SOPC - Exam 1 - CH. 4
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Acquiescence (p. 100)
The tendency for some people to agree with statements regardless of their content.
Archival Research (p. 101)
Research in which data are analyzed from existing records.
Such as census reports, court records, or personal letters.
Checklist (p. 85)
A measuring instrument on which a rate indicates whether particular behaviors have been observed.
Computerized Experience Sampling Methods (p. 97)
The use of small portable computers or personal digital assistants to allow participants to record information about experiences in their daily lives soon after they happen.
Content Analysis (p. 103)
Procedures used to convert written or spoken information into data that can be analyzed and interpreted.
Contrived Observation (p. 81)
The observation of behavior in settings that have been arranged specifically for observing and recording behavior.
Diary Methodolgy (p. 97)
Data collection in which participants keep a daily record of their behavior, thoughts, or feelings.
Disguised Observation (p. 83)
Observing participants' behavior without their knowledge.
Duration (p. 86)
Amount of time that a particular reaction lasts from start to finish.
A measure of the amount of time that a particular reaction lasts from its onset to conclusion.
Experience Sampling Methods (ESM) (p. 97)
Data collecting in which participants record information about their thoughts, emotions, or behaviors as they occur in everyday life.
Field Notes (p. 85)
A researcher's narrative record of a participant's behavior.
fMRI (Fuctional Magnetic Resonance Imaging) (p. 89)
Brain imaging technology that allows researchers to view the structure and activity of the brain.
Used to study the relationship between brain activity and psychological phenomena such as perception, thought, and emotion.
Interbehavior Latency (p. 86)
The time between the occureence of two behaviors.
Interview (p. 90)
A method of data collection in which reponsents respond verbally to a researcher's questions.
Interview Schedule (p. 98)
The series of questions and accompanying response formats that guides an interviewer's line of questioning during an interview.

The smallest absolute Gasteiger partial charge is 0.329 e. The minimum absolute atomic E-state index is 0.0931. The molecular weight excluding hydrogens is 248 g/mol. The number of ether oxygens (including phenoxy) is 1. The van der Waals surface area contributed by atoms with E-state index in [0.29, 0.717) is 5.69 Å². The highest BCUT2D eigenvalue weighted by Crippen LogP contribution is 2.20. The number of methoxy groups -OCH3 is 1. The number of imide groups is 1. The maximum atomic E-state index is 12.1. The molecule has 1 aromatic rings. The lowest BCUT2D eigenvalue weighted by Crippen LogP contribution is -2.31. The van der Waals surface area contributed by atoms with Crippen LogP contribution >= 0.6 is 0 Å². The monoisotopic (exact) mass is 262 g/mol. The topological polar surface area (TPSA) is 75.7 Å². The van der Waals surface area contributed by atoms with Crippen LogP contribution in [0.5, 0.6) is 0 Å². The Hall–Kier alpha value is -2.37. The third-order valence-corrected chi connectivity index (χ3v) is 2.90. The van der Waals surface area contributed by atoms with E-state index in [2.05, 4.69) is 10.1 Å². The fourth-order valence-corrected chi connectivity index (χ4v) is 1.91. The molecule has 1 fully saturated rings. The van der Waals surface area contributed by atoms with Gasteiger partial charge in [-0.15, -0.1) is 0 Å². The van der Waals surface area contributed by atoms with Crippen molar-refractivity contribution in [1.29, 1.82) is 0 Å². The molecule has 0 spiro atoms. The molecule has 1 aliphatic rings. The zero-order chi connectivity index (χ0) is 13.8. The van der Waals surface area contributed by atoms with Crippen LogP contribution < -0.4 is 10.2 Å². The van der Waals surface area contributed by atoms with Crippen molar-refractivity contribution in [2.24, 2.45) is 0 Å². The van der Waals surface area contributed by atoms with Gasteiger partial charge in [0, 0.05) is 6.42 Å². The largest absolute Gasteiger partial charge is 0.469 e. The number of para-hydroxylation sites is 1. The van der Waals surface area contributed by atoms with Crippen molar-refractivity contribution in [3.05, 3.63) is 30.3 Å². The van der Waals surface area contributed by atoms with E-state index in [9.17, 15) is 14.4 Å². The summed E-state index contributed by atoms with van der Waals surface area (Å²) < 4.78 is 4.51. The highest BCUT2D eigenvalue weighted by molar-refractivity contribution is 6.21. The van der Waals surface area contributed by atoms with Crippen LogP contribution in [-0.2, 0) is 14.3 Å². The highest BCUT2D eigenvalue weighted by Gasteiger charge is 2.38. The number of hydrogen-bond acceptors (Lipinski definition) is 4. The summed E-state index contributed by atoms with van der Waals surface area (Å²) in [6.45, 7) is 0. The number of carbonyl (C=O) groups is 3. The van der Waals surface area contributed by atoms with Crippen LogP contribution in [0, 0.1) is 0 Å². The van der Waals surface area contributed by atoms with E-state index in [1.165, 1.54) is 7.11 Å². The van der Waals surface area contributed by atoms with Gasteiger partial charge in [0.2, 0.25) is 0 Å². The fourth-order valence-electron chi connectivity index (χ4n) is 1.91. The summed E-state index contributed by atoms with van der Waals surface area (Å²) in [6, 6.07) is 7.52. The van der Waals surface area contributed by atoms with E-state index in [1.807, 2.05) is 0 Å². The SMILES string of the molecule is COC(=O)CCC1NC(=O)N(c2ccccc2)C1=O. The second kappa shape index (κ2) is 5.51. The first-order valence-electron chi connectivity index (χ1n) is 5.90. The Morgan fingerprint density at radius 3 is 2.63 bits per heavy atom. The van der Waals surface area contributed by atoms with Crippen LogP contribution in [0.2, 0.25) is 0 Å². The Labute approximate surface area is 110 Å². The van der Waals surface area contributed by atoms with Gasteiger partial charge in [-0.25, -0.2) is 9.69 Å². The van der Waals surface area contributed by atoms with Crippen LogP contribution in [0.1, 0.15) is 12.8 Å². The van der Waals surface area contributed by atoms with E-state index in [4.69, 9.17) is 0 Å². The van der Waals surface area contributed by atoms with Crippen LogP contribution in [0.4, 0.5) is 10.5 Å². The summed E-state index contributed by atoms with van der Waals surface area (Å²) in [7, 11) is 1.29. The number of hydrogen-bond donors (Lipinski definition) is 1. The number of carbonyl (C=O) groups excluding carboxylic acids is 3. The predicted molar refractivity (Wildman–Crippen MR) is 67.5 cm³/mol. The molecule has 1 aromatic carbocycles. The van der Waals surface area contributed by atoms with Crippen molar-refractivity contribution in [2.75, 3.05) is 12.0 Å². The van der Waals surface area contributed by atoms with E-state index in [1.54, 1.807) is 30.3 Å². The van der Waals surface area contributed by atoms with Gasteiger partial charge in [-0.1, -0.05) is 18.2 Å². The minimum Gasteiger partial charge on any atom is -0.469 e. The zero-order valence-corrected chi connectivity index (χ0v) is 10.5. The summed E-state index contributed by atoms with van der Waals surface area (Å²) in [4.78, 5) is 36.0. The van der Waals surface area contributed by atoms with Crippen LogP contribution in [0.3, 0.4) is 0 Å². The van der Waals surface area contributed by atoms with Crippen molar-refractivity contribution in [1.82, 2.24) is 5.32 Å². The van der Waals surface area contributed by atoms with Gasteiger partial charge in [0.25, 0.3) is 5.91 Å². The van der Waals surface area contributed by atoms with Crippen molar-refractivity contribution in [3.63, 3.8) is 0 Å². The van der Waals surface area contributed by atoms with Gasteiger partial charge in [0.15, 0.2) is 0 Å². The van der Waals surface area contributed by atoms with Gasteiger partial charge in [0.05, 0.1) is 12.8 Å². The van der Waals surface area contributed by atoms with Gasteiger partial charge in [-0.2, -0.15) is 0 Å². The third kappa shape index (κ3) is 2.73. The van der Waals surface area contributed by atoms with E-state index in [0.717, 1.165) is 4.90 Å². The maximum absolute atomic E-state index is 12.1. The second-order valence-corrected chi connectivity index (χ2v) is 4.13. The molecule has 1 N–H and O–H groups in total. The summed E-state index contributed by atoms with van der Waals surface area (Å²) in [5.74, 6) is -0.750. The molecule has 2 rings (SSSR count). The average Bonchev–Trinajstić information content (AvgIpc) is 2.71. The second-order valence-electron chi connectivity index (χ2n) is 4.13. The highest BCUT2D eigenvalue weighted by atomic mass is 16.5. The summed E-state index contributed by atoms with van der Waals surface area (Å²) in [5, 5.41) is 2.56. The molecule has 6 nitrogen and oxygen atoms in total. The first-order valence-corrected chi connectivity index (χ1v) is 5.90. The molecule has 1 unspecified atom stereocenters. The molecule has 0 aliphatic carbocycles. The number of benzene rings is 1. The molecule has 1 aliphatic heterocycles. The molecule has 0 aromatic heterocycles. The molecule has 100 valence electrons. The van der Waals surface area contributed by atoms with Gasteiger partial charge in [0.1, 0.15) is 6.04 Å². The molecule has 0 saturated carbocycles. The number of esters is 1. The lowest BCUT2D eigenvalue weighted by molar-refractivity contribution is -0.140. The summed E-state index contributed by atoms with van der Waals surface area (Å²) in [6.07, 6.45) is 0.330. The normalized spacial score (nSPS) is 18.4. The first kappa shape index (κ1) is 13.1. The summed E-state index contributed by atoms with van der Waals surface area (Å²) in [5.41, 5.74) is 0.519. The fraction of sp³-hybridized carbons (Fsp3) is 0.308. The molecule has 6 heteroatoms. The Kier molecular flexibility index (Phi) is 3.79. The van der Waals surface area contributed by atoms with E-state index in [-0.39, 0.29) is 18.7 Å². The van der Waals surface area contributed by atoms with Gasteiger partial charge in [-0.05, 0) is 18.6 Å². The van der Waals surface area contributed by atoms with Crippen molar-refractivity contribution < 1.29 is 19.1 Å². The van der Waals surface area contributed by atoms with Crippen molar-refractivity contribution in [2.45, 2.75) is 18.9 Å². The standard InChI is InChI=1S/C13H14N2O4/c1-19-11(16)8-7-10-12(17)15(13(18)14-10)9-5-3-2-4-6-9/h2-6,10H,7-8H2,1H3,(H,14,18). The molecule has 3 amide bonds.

Knowledgeable Informat (p. 83)
Someone who knows a participant well enough to report on his or her behavior.
Latency (p. 86)
Time between an event and a behavior.
The amount of time that elapses between a particular event and a behavior.
Narrative Record (p. 85)
A full description of a participant's behavior as it occurs.
Naturalistic Observation (p. 80)
Observation of behavior as it occurs naturally with no intrusion or intervention by the reseacher.
Nay-saying (p. 100)
The tendency for some participants to disagree with statements on questionaires or in interviews regardless of the content.
Neuroimaging (p. 89)
Techniques, such as fMRI and PET, that allow reseachers to see images of the structure and activity of the brain.
Neuroscience (p. 88)
An interdisciplinary field involving chemistry, biology, psychology, and other disciplines that involve the nervous system.
Within psychology, neuroscientists study how processes occurring in the nervous system are related to sensation, perception, thought, emotion, and behavoir.
Neuroscientific Measure (p. 88)
A measure that assesses processes occurring in the brain or other parts of the nervous system; also called a psychophysicological measure.
Observational Method (p. 80)
A measurement approach that involves the direct observation of behavior.
Participant Observation (p. 81)
Data collection in which researchers engage in the same activities as the particpants they are observing.
Psychophysiological Measure (p. 88)
A measure that assesses processes occurring in the brain or other parts of the nervous system.
Questionnaire (p. 90)
A method of data collection in which respondents provide written ansers to written questions.
Reaction Time (p. 86)
The time that elapses between a stimulus and a participant's response to that stimulus.
Reactivity (p. 83)
The phenomenon that occurs when a participant's knowledge that he or she is being studied affects his or her responses.
Response Format (p. 91)
The manner in which respondents indicate their answers to questions.
Social Desirability Response Bias (p. 100)
The tendency for people to distort their responses in a manner that portrays them in a postive light.
Task Completion Time (p. 86)
The amount of time it takes a research participant to complete a test, problem, or other task.
Undisguised Observation (p. 82)
Observing participants with their knowledge of being observed.
Unobtrusive Measure (p. 83)
A dependent variable that can be measured without affecting participants' responses.
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